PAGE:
Category: Archive

Queens parade group says Bloomberg will march

February 16, 2011

By Staff Reporter

The parade, which first took place in 2000, will step off at 12:30 p.m. on Sunday, March 2, in Sunnyside.
The parade will this year pay special tribute to the late Phillip Berrigan. Parade organizer Brendan Fay called Berrigan “the Martin Luther King of Irish America with a message for this time of war and terror.”
Family and friends of Berrigan, including his brother Fr. Dan Berrigan, are expected at the parade, Fay said.
Unlike the March 17 parade in Manhattan, the Queens event welcomes the participation of gay and lesbian groups marching under their own banners.
“The parade continues the spirit of hospitality and welcome that made the 2000 parade such a historical breakthrough,” Fay said.
Parade co-chair Barbara Ann Heffernan Mohr said the parade would reflect the diversity of the Irish and Queens community with nearly 100 contingents expected to take part.
The parade starts at 43rd Street and Skillman Avenue. Details at www.stpatsforall.com or call (718) 721-2780.

Belfast Mayor Alex Maskey was on schedule Tuesday to meet with New York mayor Michael Bloomberg despite the city’s snow emergency.
The snow, however, put paid to Maskey’s plans to visit Boston Monday. Maskey had flown into New York Sunday ahead of the storm that struck the Northeast and was due to travel from the city to Boston for his first engagement on what is now a slightly shortened 10-day, 10-city tour.
In a statement issued before his meeting with Bloomberg, Maskey said that the people of Belfast continue to take a keen interest in New York.
“It has been a destination of so many of our forbears, a place of opportunity and success,” he said. “We consider it still a dream city.”
Maskey paid personal tribute to Bloomberg, saying the mayor had distinguished himself by the evenhandedness of his leadership and the courage of his decision-making.
“I am pleased to be the bearer of our best wishes,” Maskey said.
The Maskey trip’s objective is to expand a Friends of Belfast network in the U.S. Friends of Belfast is an economic development initiative designed to attract business to the city. New York is already part of the network as are Boston, Pittsburgh and Denver.

Aer Lingus was scrambling this week to accommodate passengers after the President’s Day blizzard forced cancellations of Ireland-bound flights out of New York and Boston.
It’s looking reasonable for Tuesday night,” Brian Murphy, the carrier’s executive vice president for sales North America, said.
Murphy said that the airline would attempt to accommodate passengers from the canceled Monday flights on Tuesday, while most would be able to avail of an extra flight out of New York’s Kennedy airport on Wednesday.
“Some will get out tonight, while the rest will get out on Wednesday,” Murphy said Tuesday morning.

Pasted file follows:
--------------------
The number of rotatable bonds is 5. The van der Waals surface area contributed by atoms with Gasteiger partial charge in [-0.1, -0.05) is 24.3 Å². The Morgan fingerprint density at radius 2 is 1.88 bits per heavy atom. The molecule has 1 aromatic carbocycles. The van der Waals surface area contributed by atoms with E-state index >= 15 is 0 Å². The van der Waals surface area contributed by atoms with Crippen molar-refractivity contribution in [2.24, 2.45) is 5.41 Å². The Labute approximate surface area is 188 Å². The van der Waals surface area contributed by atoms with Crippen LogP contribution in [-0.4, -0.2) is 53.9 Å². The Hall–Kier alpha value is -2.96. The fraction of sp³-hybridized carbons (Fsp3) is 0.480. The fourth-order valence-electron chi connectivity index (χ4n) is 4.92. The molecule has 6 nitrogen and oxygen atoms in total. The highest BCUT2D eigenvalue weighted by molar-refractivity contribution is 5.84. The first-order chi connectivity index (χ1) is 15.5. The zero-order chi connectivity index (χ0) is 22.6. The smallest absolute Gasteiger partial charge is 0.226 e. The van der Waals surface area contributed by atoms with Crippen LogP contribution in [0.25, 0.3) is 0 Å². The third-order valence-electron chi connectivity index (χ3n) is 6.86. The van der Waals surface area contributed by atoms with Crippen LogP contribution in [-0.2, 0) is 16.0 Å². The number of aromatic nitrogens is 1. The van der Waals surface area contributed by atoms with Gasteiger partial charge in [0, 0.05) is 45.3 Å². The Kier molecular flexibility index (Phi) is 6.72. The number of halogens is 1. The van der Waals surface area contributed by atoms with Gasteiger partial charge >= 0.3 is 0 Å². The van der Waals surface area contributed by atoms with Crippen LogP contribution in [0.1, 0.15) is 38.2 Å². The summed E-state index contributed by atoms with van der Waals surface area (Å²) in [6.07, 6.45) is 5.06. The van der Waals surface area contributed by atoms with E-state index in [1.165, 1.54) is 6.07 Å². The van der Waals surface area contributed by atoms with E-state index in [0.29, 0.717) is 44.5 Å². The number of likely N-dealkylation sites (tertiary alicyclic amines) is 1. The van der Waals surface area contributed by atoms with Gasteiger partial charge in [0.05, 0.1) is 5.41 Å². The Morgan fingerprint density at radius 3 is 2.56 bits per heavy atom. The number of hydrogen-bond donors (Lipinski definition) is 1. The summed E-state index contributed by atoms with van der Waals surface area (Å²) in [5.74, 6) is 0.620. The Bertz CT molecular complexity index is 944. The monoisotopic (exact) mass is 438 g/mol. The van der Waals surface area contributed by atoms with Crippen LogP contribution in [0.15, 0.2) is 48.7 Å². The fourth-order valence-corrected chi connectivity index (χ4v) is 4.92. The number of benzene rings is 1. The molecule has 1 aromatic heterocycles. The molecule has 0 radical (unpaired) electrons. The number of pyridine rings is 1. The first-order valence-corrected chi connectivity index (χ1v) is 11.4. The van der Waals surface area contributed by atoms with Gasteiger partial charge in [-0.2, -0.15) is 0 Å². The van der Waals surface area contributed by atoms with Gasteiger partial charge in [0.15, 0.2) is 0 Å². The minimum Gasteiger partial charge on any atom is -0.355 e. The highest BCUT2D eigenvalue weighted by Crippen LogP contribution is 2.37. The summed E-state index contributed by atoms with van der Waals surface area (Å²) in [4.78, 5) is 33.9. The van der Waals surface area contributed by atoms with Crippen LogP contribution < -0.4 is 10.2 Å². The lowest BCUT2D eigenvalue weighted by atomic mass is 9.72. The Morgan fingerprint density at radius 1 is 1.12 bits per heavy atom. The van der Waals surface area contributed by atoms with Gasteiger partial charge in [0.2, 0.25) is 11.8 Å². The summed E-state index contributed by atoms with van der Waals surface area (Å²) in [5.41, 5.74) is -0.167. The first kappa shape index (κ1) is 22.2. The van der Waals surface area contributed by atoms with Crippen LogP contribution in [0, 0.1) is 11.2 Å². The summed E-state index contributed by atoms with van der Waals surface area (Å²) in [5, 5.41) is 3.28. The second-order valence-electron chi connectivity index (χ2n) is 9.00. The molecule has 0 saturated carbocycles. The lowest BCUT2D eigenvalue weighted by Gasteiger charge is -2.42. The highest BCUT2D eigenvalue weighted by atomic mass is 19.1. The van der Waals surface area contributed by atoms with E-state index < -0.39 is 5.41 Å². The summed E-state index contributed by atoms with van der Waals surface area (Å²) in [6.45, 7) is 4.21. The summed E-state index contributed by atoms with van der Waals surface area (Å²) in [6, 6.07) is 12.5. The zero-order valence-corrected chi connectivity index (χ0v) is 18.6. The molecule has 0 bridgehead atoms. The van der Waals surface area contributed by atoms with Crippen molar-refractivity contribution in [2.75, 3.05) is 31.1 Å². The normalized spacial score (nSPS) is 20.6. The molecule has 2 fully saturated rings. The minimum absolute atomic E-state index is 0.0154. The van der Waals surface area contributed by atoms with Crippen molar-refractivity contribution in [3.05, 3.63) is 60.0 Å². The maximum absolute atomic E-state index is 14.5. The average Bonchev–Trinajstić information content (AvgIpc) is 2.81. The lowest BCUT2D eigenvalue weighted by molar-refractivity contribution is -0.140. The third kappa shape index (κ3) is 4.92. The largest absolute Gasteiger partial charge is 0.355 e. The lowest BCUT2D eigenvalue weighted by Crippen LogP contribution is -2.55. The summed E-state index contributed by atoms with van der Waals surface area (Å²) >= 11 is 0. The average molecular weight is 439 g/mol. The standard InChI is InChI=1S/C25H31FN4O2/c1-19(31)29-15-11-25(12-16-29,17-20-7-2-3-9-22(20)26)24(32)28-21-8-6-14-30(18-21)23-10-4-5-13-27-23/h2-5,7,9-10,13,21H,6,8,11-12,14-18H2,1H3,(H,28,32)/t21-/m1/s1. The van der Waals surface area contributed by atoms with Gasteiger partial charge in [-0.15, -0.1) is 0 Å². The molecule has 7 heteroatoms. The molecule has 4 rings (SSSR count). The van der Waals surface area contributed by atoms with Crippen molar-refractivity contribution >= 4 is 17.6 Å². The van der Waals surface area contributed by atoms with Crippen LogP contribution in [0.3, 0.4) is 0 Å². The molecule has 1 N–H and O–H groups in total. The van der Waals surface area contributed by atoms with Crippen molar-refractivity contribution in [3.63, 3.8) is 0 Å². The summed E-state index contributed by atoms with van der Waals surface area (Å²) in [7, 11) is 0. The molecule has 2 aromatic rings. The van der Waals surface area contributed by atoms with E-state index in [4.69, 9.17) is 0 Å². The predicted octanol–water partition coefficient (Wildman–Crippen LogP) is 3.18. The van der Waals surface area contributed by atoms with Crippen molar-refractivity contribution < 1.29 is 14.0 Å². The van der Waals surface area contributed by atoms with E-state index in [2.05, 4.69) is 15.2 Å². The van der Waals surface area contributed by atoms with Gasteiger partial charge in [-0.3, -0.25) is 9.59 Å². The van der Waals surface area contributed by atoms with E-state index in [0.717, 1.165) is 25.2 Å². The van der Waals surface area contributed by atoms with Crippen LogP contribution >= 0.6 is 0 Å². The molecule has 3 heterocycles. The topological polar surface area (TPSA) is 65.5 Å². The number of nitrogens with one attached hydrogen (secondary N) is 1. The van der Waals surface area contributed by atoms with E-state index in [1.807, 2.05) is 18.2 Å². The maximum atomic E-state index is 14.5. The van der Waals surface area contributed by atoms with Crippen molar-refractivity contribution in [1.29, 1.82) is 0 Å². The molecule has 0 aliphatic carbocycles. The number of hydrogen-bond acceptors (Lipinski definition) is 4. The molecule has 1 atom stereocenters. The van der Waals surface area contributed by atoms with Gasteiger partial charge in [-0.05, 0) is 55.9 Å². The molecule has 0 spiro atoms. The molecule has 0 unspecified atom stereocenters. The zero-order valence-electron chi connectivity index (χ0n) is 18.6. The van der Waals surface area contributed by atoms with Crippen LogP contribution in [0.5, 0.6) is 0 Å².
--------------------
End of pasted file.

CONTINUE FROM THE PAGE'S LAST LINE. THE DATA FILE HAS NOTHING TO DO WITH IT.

Some people had canceled their flights while there was also “a heavy no-show factor” in situations such as prevailed during and after the blizzard, Murphy said.

Deputy Chief Michael Collins has been chosen as the NYPD Emerald Society Irishman of the year.
Collins, the department’s deputy commissioner for public information, will be feted by the society at its 50th annual dinner dance on Friday, Feb. 28, at Leonard’s of Great Neck.
Emerald Society president Ed Connolly said that the society was delighted to honor Collins in what was a landmark year.

Rep. Peter King is advising the Irish government to hang tough and continue to allow Shannon to be used by U.S. troops bound for the Persian Gulf.
“I think the Irish government has been pretty good on this issue,” King said this week.
He said he was less impressed with the nature of protests in Ireland against the U.S. use of Shannon.
King, who has been outspoken in support of President’s Bush’s policy toward Iraq, has been giving a number of issues of interviews to the Irish and British media in recent days.
“I was on a talk show on RTE radio and a lot of calls came in attacking me, many of them from French and Germans living in Ireland,” King said. “The moral arrogance of many who are against the U.S. really bothers me. Where were all these people when the Soviets invaded Afghanistan?

The U.S.-Ireland Alliance is in line for a big financial boost from Congress.
Congress last week passed the Omnibus Appropriations Resolution and it included a provision recommending that the Department of State provide $500,000 to the George J. Mitchell Scholarship program.
The program is administered by the US-Ireland Alliance.
According to the Alliance, nearly 50 members of Congress from both parties supported the initiative.
The funding recommendation was initially launched in the Senate by Sen. Ernest Hollings, the Sputh Carolina Democrat, while New York Reps. Peter King, a Republican, and Democrat Joe Crowley initiated support in the House of Representatives.
“We are grateful for this support, especially for the large number of members involved and the bipartisan nature of this support,” the president of the U.S.-Ireland Alliance, Trina Vargo, said in a statement. “Sending future leaders of this country to the island of Ireland will greatly enhance the future of this relationship.”
Vargo has recently been involved in a trans-Atlantic spat with Ulster Unionist leader David Trimble and other members of his party who have called into question the alliance’s bipartisan nature and its overall political bona fides.
Should the congressional money be signed into law by President Bush, it would mark the first U.S. government contribution to the Mitchell program.
The Irish government helped launch the program with $3 million in 1999 and annual funding is provided by the British government, two anonymous donors and a number of commercial and corporate sponsors.

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